10,820 cameras engaged. . .
One of South Korea’s most densely populated cities, Bucheon, located on the edge of Seoul, will launch a pilot project that uses 10,820 closed-circuit television (CCTV) cameras to track the movement of people infected with COVID-19. The project will also help identify carriers’ close contacts and check if infected residents are wearing masks. The Ministry of Science and Information and Communications Technology-approved project will launch next month. The C$1.75-million system will use artificial intelligence (AI) algorithms and facial recognition technology (FRT) to analyze CCTV footage.
Perks of using AI and FRT in combating COVID-19 . . .
South Korea already uses credit card records and mobile phone location data, among other personal information, to track individuals, and it uses an app to help manage people in self-isolation. However, these operations require many epidemiological investigators who often have to work 24-hour shifts. This new AI project could help reduce the strain on contact tracing teams. Along with the ability to simultaneously track up to 10 people within 5-to-10 minutes, the system can correct for gaps in COVID-19 patients' testimonies about their whereabouts and is expected to increase efficiency, speed, and accuracy of contact tracing.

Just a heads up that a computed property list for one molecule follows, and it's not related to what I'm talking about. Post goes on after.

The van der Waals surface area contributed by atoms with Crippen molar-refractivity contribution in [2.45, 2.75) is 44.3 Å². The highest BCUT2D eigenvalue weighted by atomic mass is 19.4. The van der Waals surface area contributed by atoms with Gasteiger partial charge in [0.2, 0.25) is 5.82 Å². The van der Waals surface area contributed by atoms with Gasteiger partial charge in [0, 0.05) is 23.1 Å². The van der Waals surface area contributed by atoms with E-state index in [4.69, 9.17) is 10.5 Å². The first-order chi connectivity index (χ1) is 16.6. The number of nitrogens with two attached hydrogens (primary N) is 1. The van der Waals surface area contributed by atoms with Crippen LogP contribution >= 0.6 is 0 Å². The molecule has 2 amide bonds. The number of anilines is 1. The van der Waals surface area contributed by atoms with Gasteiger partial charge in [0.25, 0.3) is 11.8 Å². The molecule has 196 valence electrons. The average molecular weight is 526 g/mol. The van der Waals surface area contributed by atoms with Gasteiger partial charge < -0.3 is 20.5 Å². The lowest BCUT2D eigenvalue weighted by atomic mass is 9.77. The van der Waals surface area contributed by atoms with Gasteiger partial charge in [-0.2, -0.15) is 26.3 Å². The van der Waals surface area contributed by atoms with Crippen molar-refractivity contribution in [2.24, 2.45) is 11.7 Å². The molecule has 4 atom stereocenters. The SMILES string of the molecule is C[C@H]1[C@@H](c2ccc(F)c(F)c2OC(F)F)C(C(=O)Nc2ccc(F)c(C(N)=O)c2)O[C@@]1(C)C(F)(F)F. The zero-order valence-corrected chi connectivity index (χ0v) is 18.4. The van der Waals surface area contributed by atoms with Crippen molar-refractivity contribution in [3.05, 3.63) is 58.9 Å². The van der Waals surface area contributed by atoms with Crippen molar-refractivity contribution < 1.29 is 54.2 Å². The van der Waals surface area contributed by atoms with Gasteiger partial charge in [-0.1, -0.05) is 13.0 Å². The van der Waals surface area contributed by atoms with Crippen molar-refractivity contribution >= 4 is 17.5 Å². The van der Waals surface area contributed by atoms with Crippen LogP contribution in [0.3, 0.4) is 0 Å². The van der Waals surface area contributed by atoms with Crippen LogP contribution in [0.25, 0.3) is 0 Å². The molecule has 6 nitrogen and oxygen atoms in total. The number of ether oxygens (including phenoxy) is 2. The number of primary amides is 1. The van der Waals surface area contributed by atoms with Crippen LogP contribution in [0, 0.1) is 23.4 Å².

Privacy concerns prevail . . .
South Korea’s stance on controlling the spread of COVID-19 in the face of privacy issues has fuelled a contentious debate. Due to the MERS virus outbreak in 2015, lawmakers loosened digital privacy laws. Authorities now have access to personal data during outbreaks without court approval. Opponents of the new AI/FRT system express concerns about the dangers of monitoring and invading people’s privacy via CCTV without their prior consent. Although authorities claim that the system places a ‘mosaic’ over the faces of anyone who is not a subject, it remains unclear whether the system would rely on a national or regional database of photos of citizens to identify cases and their close contacts. While South Korea is not the first country to propose this type of initiative in response to the pandemic, it brings forward conversations about privacy and citizens’ rights.
- BBC: Facial recognition beats the Covid-mask challenge
- Columbia Journal of Transnational Law: Privacy Risks in Using Facial Recognition for Contact Tracing
- Reuters: S.Korea to test AI-powered facial recognition to track COVID-19 cases